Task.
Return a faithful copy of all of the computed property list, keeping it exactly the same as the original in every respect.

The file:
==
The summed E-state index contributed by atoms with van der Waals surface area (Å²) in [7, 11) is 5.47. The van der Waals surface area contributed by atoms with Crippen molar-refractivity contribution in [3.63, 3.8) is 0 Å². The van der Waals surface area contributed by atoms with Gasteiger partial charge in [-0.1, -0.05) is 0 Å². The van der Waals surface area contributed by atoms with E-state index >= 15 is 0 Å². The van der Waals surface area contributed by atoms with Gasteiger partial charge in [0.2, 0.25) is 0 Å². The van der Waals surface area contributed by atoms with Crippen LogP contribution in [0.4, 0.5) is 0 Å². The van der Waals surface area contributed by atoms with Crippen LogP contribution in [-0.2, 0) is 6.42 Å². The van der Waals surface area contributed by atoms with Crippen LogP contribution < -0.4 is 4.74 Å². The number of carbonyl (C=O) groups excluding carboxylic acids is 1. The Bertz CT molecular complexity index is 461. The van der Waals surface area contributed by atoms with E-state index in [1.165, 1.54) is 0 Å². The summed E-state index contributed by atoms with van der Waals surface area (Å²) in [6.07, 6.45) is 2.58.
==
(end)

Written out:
The summed E-state index contributed by atoms with van der Waals surface area (Å²) in [7, 11) is 5.47. The van der Waals surface area contributed by atoms with Crippen molar-refractivity contribution in [3.63, 3.8) is 0 Å². The van der Waals surface area contributed by atoms with Gasteiger partial charge in [-0.1, -0.05) is 0 Å². The van der Waals surface area contributed by atoms with E-state index >= 15 is 0 Å². The van der Waals surface area contributed by atoms with Gasteiger partial charge in [0.2, 0.25) is 0 Å². The van der Waals surface area contributed by atoms with Crippen LogP contribution in [0.4, 0.5) is 0 Å². The van der Waals surface area contributed by atoms with Crippen LogP contribution in [-0.2, 0) is 6.42 Å². The van der Waals surface area contributed by atoms with Crippen LogP contribution < -0.4 is 4.74 Å². The number of carbonyl (C=O) groups excluding carboxylic acids is 1. The Bertz CT molecular complexity index is 461. The van der Waals surface area contributed by atoms with E-state index in [1.165, 1.54) is 0 Å². The summed E-state index contributed by atoms with van der Waals surface area (Å²) in [6.07, 6.45) is 2.58.